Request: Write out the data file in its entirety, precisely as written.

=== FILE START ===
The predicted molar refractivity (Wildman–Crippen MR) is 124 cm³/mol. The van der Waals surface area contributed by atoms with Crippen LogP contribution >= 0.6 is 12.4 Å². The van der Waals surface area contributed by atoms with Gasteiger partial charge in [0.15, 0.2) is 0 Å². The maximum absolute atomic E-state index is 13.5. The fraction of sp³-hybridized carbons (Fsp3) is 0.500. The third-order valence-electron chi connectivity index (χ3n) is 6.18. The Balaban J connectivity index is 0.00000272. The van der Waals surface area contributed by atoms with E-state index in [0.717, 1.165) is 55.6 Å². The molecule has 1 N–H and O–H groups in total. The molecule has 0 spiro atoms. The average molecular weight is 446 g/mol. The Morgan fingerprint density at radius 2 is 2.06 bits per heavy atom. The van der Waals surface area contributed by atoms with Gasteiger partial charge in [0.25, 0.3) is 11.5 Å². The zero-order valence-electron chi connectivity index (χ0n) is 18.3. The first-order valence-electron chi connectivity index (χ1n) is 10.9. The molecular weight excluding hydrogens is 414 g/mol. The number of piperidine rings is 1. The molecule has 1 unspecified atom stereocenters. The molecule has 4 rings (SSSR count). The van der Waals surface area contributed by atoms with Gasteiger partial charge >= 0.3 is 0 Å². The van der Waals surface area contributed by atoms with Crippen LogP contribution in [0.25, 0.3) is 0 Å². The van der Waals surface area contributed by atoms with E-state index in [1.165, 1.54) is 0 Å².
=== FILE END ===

The predicted molar refractivity (Wildman–Crippen MR) is 124 cm³/mol. The van der Waals surface area contributed by atoms with Crippen LogP contribution >= 0.6 is 12.4 Å². The van der Waals surface area contributed by atoms with Gasteiger partial charge in [0.15, 0.2) is 0 Å². The maximum absolute atomic E-state index is 13.5. The fraction of sp³-hybridized carbons (Fsp3) is 0.500. The third-order valence-electron chi connectivity index (χ3n) is 6.18. The Balaban J connectivity index is 0.00000272. The van der Waals surface area contributed by atoms with E-state index in [0.717, 1.165) is 55.6 Å². The molecule has 1 N–H and O–H groups in total. The molecule has 0 spiro atoms. The average molecular weight is 446 g/mol. The Morgan fingerprint density at radius 2 is 2.06 bits per heavy atom. The van der Waals surface area contributed by atoms with Gasteiger partial charge in [0.25, 0.3) is 11.5 Å². The zero-order valence-electron chi connectivity index (χ0n) is 18.3. The first-order valence-electron chi connectivity index (χ1n) is 10.9. The molecular weight excluding hydrogens is 414 g/mol. The number of piperidine rings is 1. The molecule has 1 unspecified atom stereocenters. The molecule has 4 rings (SSSR count). The van der Waals surface area contributed by atoms with Gasteiger partial charge >= 0.3 is 0 Å². The van der Waals surface area contributed by atoms with Crippen LogP contribution in [0.25, 0.3) is 0 Å². The van der Waals surface area contributed by atoms with E-state index in [1.165, 1.54) is 0 Å².